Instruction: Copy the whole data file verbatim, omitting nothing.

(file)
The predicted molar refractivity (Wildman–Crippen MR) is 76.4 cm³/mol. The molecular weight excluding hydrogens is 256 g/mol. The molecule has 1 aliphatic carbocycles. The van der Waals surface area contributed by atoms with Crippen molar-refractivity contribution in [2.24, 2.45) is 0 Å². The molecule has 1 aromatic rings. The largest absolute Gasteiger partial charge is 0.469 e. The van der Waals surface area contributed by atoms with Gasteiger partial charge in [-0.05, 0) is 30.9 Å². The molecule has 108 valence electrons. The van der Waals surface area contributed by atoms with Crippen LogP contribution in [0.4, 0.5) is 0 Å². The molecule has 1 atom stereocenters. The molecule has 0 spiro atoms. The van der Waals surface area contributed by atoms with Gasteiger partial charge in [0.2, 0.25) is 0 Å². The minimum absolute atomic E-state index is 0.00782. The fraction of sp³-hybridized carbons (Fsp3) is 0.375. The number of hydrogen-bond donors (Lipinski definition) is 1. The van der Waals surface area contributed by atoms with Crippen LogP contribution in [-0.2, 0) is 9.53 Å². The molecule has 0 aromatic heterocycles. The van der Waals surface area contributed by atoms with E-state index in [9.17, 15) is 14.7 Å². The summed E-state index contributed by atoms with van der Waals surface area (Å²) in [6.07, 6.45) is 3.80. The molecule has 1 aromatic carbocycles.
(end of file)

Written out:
The predicted molar refractivity (Wildman–Crippen MR) is 76.4 cm³/mol. The molecular weight excluding hydrogens is 256 g/mol. The molecule has 1 aliphatic carbocycles. The van der Waals surface area contributed by atoms with Crippen molar-refractivity contribution in [2.24, 2.45) is 0 Å². The molecule has 1 aromatic rings. The largest absolute Gasteiger partial charge is 0.469 e. The van der Waals surface area contributed by atoms with Gasteiger partial charge in [-0.05, 0) is 30.9 Å². The molecule has 108 valence electrons. The van der Waals surface area contributed by atoms with Crippen LogP contribution in [0.4, 0.5) is 0 Å². The molecule has 1 atom stereocenters. The molecule has 0 spiro atoms. The van der Waals surface area contributed by atoms with Gasteiger partial charge in [0.2, 0.25) is 0 Å². The minimum absolute atomic E-state index is 0.00782. The fraction of sp³-hybridized carbons (Fsp3) is 0.375. The number of hydrogen-bond donors (Lipinski definition) is 1. The van der Waals surface area contributed by atoms with Crippen LogP contribution in [-0.2, 0) is 9.53 Å². The molecule has 0 aromatic heterocycles. The van der Waals surface area contributed by atoms with E-state index in [9.17, 15) is 14.7 Å². The summed E-state index contributed by atoms with van der Waals surface area (Å²) in [6.07, 6.45) is 3.80. The molecule has 1 aromatic carbocycles.